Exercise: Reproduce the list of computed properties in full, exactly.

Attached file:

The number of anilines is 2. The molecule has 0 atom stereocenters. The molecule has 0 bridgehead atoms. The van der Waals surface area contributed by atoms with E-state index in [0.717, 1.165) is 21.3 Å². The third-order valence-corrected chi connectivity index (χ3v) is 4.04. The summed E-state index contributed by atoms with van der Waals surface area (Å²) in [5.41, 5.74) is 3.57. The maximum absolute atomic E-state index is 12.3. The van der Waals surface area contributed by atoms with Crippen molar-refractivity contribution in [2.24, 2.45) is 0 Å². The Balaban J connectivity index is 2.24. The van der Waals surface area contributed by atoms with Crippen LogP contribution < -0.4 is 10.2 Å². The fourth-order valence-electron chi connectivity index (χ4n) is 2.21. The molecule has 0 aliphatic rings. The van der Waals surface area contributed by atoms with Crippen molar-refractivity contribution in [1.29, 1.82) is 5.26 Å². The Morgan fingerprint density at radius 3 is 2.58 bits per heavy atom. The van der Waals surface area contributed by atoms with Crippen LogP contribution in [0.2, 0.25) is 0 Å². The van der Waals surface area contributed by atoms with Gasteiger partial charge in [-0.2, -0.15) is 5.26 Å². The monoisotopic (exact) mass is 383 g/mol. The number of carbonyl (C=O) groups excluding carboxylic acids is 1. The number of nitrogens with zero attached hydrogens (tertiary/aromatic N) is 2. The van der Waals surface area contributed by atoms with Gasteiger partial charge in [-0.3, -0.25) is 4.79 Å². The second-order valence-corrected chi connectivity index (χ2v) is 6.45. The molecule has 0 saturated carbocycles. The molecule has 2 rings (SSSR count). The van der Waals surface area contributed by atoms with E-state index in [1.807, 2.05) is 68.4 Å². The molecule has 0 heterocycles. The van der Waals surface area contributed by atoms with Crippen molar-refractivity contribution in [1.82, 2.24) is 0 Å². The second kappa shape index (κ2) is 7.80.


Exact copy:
The number of anilines is 2. The molecule has 0 atom stereocenters. The molecule has 0 bridgehead atoms. The van der Waals surface area contributed by atoms with E-state index in [0.717, 1.165) is 21.3 Å². The third-order valence-corrected chi connectivity index (χ3v) is 4.04. The summed E-state index contributed by atoms with van der Waals surface area (Å²) in [5.41, 5.74) is 3.57. The maximum absolute atomic E-state index is 12.3. The van der Waals surface area contributed by atoms with Crippen molar-refractivity contribution in [2.24, 2.45) is 0 Å². The Balaban J connectivity index is 2.24. The van der Waals surface area contributed by atoms with Crippen LogP contribution < -0.4 is 10.2 Å². The fourth-order valence-electron chi connectivity index (χ4n) is 2.21. The molecule has 0 aliphatic rings. The van der Waals surface area contributed by atoms with Crippen molar-refractivity contribution in [1.29, 1.82) is 5.26 Å². The Morgan fingerprint density at radius 3 is 2.58 bits per heavy atom. The van der Waals surface area contributed by atoms with Crippen LogP contribution in [0.2, 0.25) is 0 Å². The van der Waals surface area contributed by atoms with Gasteiger partial charge in [-0.2, -0.15) is 5.26 Å². The monoisotopic (exact) mass is 383 g/mol. The number of carbonyl (C=O) groups excluding carboxylic acids is 1. The number of nitrogens with zero attached hydrogens (tertiary/aromatic N) is 2. The van der Waals surface area contributed by atoms with Gasteiger partial charge in [-0.3, -0.25) is 4.79 Å². The second-order valence-corrected chi connectivity index (χ2v) is 6.45. The molecule has 0 saturated carbocycles. The molecule has 2 rings (SSSR count). The van der Waals surface area contributed by atoms with E-state index in [1.807, 2.05) is 68.4 Å². The molecule has 0 heterocycles. The van der Waals surface area contributed by atoms with Crippen molar-refractivity contribution in [1.82, 2.24) is 0 Å². The second kappa shape index (κ2) is 7.80.